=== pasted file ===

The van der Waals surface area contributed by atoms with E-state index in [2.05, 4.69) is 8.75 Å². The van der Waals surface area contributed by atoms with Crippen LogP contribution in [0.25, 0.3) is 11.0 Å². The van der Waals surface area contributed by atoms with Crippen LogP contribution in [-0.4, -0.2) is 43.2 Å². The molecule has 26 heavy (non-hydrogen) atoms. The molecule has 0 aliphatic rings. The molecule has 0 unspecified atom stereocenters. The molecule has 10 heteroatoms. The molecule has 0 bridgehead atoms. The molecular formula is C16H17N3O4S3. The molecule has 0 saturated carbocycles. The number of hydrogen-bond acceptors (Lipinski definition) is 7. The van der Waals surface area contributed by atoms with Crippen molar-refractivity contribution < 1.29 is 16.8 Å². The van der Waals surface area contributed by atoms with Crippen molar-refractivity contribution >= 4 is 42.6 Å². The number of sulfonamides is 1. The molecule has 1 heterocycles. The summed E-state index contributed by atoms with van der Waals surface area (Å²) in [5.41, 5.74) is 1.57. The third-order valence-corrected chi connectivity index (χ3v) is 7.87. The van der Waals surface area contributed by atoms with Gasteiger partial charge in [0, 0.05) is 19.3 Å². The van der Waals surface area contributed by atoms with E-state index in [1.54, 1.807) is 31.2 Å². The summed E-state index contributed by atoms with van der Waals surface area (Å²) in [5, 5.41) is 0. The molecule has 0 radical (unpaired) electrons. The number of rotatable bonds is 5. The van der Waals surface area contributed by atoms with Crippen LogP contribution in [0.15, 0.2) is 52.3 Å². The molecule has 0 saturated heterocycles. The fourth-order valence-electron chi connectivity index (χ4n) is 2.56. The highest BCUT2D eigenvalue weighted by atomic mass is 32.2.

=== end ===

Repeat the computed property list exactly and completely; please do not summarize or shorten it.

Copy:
The van der Waals surface area contributed by atoms with E-state index in [2.05, 4.69) is 8.75 Å². The van der Waals surface area contributed by atoms with Crippen LogP contribution in [0.25, 0.3) is 11.0 Å². The van der Waals surface area contributed by atoms with Crippen LogP contribution in [-0.4, -0.2) is 43.2 Å². The molecule has 26 heavy (non-hydrogen) atoms. The molecule has 0 aliphatic rings. The molecule has 0 unspecified atom stereocenters. The molecule has 10 heteroatoms. The molecule has 0 bridgehead atoms. The molecular formula is C16H17N3O4S3. The molecule has 0 saturated carbocycles. The number of hydrogen-bond acceptors (Lipinski definition) is 7. The van der Waals surface area contributed by atoms with Crippen molar-refractivity contribution < 1.29 is 16.8 Å². The van der Waals surface area contributed by atoms with Crippen molar-refractivity contribution >= 4 is 42.6 Å². The number of sulfonamides is 1. The molecule has 1 heterocycles. The summed E-state index contributed by atoms with van der Waals surface area (Å²) in [5.41, 5.74) is 1.57. The third-order valence-corrected chi connectivity index (χ3v) is 7.87. The van der Waals surface area contributed by atoms with Gasteiger partial charge in [0, 0.05) is 19.3 Å². The van der Waals surface area contributed by atoms with E-state index in [1.54, 1.807) is 31.2 Å². The summed E-state index contributed by atoms with van der Waals surface area (Å²) in [5, 5.41) is 0. The molecule has 0 radical (unpaired) electrons. The number of rotatable bonds is 5. The van der Waals surface area contributed by atoms with Crippen LogP contribution in [0.15, 0.2) is 52.3 Å². The molecule has 0 saturated heterocycles. The fourth-order valence-electron chi connectivity index (χ4n) is 2.56. The highest BCUT2D eigenvalue weighted by atomic mass is 32.2.